By on September 21, 2010 | 8 Comments

Are Legal Directories Effective Or A Waste of Advertising Money?

“Only 3% of Legal Work is Influenced by Directories,” according to some law marketing experts.  Our clients indicate similar results. Mark Messing, Chief Marketing Officer of Weil, Gotshal & Manges, a 1,200-lawyer firm, was asked if he ever turned to directories when selecting law firms. He replied that less than 3% of legal work is influenced by directories.  He further stated that, “law firms are getting wise. Some 30% of AmLaw 100 law firms are no longer listed in Martindale-Hubbell. Some law firms have adopted policies that they will refuse to be listed in Super Lawyers or Best Lawyers.”

“When I go to client offices, I don’t see any lawyer directories on their shelves,” Peter Columbus, the Director of Business Development for Kaye Scholer and Mark Messing, said.  “I don’t think any corporation chooses a law firm based on a paid directory listing.  You should not waste your money on a directory profile.”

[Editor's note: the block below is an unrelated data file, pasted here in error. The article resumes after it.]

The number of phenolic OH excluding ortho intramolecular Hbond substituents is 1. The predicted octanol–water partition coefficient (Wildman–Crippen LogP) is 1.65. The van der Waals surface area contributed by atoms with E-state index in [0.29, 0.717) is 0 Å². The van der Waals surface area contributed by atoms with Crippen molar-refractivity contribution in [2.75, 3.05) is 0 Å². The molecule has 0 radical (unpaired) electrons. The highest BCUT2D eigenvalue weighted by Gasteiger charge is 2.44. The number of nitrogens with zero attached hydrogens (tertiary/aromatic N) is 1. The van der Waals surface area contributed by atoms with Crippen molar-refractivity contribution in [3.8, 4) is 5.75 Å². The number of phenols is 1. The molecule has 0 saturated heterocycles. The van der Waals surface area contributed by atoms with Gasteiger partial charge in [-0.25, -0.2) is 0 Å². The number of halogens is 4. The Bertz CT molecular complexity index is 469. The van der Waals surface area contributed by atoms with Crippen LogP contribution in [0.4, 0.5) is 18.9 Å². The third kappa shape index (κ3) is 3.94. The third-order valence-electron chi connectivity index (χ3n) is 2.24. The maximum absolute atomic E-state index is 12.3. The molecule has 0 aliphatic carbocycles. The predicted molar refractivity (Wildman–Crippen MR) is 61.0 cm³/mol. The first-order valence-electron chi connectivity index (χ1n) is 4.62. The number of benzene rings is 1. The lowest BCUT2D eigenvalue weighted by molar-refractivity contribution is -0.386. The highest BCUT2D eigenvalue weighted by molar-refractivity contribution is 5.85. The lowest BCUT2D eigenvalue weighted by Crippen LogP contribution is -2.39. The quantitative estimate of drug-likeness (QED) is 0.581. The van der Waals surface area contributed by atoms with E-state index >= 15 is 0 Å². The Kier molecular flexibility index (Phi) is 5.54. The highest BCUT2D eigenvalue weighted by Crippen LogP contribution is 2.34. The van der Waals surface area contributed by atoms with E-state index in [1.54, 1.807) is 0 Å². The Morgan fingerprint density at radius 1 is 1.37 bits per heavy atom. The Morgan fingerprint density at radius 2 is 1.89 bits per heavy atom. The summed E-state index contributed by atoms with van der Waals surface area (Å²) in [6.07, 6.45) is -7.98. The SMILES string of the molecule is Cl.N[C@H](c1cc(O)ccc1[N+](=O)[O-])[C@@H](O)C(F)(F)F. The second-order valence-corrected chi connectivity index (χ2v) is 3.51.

This article will address both online and  print directories that are available for both corporate and consumer usage.  We acknowledge that many large law firms still consult, e.g., Martindale-Hubbell and Super Lawyers for information on corporate counsel.  Both are peer review publications.   A value of these directories is not necessarily the listing, but the ability to advertise the designation, no small thing when a client is uncertain about which lawyer to hire.

As I mentioned, this article addresses online and print directories.  Both types of directories typically list law firms by location and practice areas.  They also display summaries of information about the law firms that advertise in the directories.